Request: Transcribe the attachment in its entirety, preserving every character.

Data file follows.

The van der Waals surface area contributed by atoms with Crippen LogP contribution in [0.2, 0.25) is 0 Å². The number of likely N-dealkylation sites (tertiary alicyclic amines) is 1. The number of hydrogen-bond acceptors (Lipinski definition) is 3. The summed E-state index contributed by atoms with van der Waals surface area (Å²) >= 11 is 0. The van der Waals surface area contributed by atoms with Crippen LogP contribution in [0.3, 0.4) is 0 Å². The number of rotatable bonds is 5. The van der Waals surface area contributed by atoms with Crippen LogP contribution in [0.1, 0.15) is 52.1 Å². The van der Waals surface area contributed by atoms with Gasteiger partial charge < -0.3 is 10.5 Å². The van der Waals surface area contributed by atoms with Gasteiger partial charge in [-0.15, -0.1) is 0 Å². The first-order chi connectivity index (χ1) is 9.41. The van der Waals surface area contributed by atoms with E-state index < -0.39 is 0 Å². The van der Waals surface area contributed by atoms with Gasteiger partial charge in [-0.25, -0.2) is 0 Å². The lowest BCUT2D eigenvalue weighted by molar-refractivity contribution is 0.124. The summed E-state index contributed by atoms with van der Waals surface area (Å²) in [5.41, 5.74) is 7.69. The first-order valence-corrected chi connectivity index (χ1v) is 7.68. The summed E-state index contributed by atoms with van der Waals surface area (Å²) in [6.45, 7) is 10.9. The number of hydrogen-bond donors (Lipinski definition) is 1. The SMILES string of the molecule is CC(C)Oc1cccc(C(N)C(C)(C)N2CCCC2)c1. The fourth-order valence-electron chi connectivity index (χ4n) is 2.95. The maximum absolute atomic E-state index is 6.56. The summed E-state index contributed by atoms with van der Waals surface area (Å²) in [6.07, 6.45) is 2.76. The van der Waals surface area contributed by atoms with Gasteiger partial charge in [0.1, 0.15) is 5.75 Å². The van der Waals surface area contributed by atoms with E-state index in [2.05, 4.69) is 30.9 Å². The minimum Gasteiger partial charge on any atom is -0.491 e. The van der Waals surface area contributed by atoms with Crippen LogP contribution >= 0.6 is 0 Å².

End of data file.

The van der Waals surface area contributed by atoms with Crippen LogP contribution in [0.2, 0.25) is 0 Å². The number of likely N-dealkylation sites (tertiary alicyclic amines) is 1. The number of hydrogen-bond acceptors (Lipinski definition) is 3. The summed E-state index contributed by atoms with van der Waals surface area (Å²) >= 11 is 0. The van der Waals surface area contributed by atoms with Crippen LogP contribution in [0.3, 0.4) is 0 Å². The number of rotatable bonds is 5. The van der Waals surface area contributed by atoms with Crippen LogP contribution in [0.1, 0.15) is 52.1 Å². The van der Waals surface area contributed by atoms with Gasteiger partial charge < -0.3 is 10.5 Å². The van der Waals surface area contributed by atoms with Gasteiger partial charge in [-0.15, -0.1) is 0 Å². The first-order chi connectivity index (χ1) is 9.41. The van der Waals surface area contributed by atoms with E-state index < -0.39 is 0 Å². The van der Waals surface area contributed by atoms with Gasteiger partial charge in [-0.25, -0.2) is 0 Å². The lowest BCUT2D eigenvalue weighted by molar-refractivity contribution is 0.124. The summed E-state index contributed by atoms with van der Waals surface area (Å²) in [5.41, 5.74) is 7.69. The first-order valence-corrected chi connectivity index (χ1v) is 7.68. The summed E-state index contributed by atoms with van der Waals surface area (Å²) in [6.45, 7) is 10.9. The number of hydrogen-bond donors (Lipinski definition) is 1. The SMILES string of the molecule is CC(C)Oc1cccc(C(N)C(C)(C)N2CCCC2)c1. The fourth-order valence-electron chi connectivity index (χ4n) is 2.95. The maximum absolute atomic E-state index is 6.56. The summed E-state index contributed by atoms with van der Waals surface area (Å²) in [6.07, 6.45) is 2.76. The van der Waals surface area contributed by atoms with Gasteiger partial charge in [0.1, 0.15) is 5.75 Å². The van der Waals surface area contributed by atoms with E-state index in [2.05, 4.69) is 30.9 Å². The minimum Gasteiger partial charge on any atom is -0.491 e. The van der Waals surface area contributed by atoms with Crippen LogP contribution >= 0.6 is 0 Å².